Thank you, StreetEye.
“[This is] the most important message taught by the history of science: the subtle and inevitable hold that theory exerts upon data and observation. Reality does not speak to us objectively, and no scientist can be free from constraints of psyche and society. The greatest impediment to scientific innovation is usually a conceptual lock, not a factual lack.”
The hurdles that money managers must overcome to meet Samuelson’s challenge and beat the market are extremely high. The vast majority of managers who try to do so will fail, even though many of them are extremely talented and dedicated. Casual investors have no need or reason to beat the market, no matter what active manager marketing may suggest. Owners of an S&P 500 index fund generally own shares in 500 excellent companies. There is nothing inherently wrong with that. Nor is there anything wrong with utilizing market “factors” to try to improve investment performance. But investors in “smart beta” or similar strategies shouldn’t expect outsized performance.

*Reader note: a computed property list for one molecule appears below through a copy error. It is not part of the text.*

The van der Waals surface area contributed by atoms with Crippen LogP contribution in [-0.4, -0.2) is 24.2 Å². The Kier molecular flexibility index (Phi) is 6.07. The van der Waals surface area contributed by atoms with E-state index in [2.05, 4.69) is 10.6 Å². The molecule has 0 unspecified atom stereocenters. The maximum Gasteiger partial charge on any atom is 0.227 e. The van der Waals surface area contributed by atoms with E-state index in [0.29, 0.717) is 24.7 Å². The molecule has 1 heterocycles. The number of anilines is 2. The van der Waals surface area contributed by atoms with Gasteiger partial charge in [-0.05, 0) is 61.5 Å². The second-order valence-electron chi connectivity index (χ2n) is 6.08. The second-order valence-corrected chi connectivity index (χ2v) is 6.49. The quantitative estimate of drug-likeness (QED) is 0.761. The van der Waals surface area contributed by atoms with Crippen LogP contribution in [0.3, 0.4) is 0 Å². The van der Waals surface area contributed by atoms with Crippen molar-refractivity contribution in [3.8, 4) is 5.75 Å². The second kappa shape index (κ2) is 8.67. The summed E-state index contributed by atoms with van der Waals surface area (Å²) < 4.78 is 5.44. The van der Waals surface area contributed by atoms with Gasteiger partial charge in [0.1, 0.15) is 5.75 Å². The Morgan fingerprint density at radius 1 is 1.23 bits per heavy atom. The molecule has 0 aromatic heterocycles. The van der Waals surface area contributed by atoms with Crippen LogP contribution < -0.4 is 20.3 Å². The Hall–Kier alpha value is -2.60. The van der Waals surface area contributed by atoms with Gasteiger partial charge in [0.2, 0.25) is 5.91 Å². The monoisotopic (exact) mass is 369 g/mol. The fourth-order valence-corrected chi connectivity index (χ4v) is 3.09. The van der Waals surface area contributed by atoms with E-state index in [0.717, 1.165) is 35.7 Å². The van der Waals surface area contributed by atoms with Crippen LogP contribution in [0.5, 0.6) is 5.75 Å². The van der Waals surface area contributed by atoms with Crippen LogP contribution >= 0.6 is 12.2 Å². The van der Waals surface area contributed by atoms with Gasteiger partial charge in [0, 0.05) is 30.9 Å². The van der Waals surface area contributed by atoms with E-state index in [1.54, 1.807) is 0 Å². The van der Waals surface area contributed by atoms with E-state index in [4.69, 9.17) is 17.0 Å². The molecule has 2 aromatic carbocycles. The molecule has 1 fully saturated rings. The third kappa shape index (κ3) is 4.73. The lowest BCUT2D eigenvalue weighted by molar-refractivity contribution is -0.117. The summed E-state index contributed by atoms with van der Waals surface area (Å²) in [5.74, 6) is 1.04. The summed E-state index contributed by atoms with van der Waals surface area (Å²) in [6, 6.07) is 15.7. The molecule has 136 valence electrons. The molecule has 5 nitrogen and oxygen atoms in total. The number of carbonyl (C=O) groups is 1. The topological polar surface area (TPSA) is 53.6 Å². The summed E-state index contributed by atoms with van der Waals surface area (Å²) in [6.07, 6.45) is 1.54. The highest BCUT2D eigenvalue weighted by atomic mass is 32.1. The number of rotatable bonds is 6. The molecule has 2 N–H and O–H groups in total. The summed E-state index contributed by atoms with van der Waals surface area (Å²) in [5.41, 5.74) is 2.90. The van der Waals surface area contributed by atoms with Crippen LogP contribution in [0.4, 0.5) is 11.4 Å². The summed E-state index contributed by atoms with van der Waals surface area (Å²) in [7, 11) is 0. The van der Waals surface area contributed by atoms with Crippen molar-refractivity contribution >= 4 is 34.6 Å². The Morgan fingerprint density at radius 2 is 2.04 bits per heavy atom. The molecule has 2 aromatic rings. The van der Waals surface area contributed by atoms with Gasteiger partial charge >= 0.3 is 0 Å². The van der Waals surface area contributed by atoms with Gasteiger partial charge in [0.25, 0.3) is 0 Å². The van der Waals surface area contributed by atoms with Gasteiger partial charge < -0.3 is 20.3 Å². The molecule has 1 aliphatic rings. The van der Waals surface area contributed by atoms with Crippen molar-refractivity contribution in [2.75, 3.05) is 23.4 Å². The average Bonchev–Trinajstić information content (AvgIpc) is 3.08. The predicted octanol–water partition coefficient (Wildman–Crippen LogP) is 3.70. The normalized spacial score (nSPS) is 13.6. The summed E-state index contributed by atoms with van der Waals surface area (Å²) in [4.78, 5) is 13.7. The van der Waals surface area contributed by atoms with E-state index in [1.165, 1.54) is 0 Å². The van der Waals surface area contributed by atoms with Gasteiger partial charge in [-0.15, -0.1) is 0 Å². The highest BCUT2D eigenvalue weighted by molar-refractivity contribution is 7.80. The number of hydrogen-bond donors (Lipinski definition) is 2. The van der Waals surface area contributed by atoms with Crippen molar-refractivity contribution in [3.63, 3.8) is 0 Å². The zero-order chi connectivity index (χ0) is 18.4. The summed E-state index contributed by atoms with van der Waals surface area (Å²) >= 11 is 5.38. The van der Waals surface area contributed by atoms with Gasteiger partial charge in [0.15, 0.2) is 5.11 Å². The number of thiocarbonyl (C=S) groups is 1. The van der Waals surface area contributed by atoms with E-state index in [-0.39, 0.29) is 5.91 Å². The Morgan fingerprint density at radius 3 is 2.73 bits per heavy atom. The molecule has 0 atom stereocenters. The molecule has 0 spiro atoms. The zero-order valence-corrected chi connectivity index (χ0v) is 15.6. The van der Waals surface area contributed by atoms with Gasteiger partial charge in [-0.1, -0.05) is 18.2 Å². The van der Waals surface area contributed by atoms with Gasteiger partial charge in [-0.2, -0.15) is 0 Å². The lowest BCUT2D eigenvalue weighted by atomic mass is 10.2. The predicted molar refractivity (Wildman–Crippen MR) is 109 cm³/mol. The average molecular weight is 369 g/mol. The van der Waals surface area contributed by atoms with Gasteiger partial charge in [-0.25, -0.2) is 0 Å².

Investors who want or need substantial outperformance need to look for and at smaller funds with concentrated portfolios of quality assets that are held a long time to have a plausible chance of success. But these investors ought to understand that most such attempts fail and that the desired success is getting harder to achieve each and every passing day.
If you don’t read it already, the Five Books series is well worth your while. Its premise is simple and profound. In new interviews published every Friday, various experts recommend the five best books on their areas of expertise. Some good examples are linked below.
- Jason Zweig on Personal Finance